Unlike the previous, now retired 1998 AAP policy, based on the 1992 Guidelines drawn up by the National Cholesterol Education Program (NCEP), stating that drug treatment should be considered in obese children older than 10

if they fail to lose weight after a 6- to 12-month of
dietary/lifestyle-change therapy,

the new policy - while stating that weight management and increased physical activity should be the primary treatment for overweight or obese children that have either high triglyceride or low HDL concentration - doesn't set any specific suggestion with respect to the duration, or even initiation of such treatment.

But it does promote blanket recommendation that "pharmacologic intervention should be considered" for children 8 years and older with LDL concentration of 190 mg/dL or higher in general, with 160 mg/dL or higher for those with a family history of early heart disease, and for children with 130 mg/dL or higher with diabetes mellitus.

Anyone that knows how the U.S. drug market operates realizes that these recommendations give to pharmaceutical companies all they need to start aggressively promoting cholesterol lowering drugs - primarily statins - and, in effect,

start medicating children the way they already medicate adults.

And, be assured, the members of the AAC Committee are very familiar with how the U.S. drug market works. Hence, undoubtedly, they base their new recommendation on the overwhelming evidence of:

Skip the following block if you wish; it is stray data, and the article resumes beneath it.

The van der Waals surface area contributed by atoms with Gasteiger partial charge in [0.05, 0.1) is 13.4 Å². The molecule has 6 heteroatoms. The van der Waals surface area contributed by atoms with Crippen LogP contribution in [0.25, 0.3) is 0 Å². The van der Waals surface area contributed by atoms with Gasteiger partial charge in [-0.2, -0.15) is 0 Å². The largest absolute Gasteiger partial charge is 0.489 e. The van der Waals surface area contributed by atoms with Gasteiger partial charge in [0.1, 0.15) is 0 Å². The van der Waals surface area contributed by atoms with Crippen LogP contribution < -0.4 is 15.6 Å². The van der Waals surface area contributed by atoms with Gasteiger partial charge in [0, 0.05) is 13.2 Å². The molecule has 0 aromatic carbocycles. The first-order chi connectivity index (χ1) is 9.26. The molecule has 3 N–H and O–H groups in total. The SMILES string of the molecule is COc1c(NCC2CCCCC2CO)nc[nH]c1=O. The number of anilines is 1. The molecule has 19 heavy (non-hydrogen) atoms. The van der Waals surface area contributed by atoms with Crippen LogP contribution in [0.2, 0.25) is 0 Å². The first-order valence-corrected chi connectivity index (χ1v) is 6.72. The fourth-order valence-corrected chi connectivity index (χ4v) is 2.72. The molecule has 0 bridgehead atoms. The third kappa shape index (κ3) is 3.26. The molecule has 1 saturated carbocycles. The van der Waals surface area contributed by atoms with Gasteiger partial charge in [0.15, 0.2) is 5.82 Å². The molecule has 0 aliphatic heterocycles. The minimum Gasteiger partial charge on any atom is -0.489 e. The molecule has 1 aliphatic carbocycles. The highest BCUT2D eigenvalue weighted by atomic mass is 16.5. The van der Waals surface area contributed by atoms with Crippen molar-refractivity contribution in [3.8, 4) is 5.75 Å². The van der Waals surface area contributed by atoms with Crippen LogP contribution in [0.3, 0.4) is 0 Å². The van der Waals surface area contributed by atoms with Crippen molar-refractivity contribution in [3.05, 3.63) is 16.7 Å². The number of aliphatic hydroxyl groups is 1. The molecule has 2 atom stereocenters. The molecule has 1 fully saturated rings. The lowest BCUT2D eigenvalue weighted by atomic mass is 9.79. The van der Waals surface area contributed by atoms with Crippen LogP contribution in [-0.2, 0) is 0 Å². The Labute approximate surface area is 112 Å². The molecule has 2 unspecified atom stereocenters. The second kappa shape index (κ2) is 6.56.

exclusively high efficacy of statin drugs in lowering cholesterol in children and resulting reduction of the risk of cardiovascular complications and death much later in their life, combined with

highest margin of safety with respect to short- and long-term adverse effects

Or do they? The AAC Committee paper explaining the guidelines references to a "number of studies" that have shown statins to be "safe and effective" for children, but the actual list contains no more than several short-term small studies, none effectively much longer than 1 year.

In one of the two recent studies cited as more reliable due to the actual measurement of the statin effect on blood vessels (de Jongh et al.), as few as 50 children with familial hypercholesterolemia (inherited disturbance of liver cholesterol production) were followed for 28 weeks. Simvastatin dosage started at 10mg/day, doubling to 20mg and 40mg a day during the first three 8-week periods. Observed effect was the increase in flow-mediated dilation of the brachial artery - used as a surrogate marker for cardiovascular disease - that was three times greater in the statin, compared to placebo group (32% vs. 10% respectively).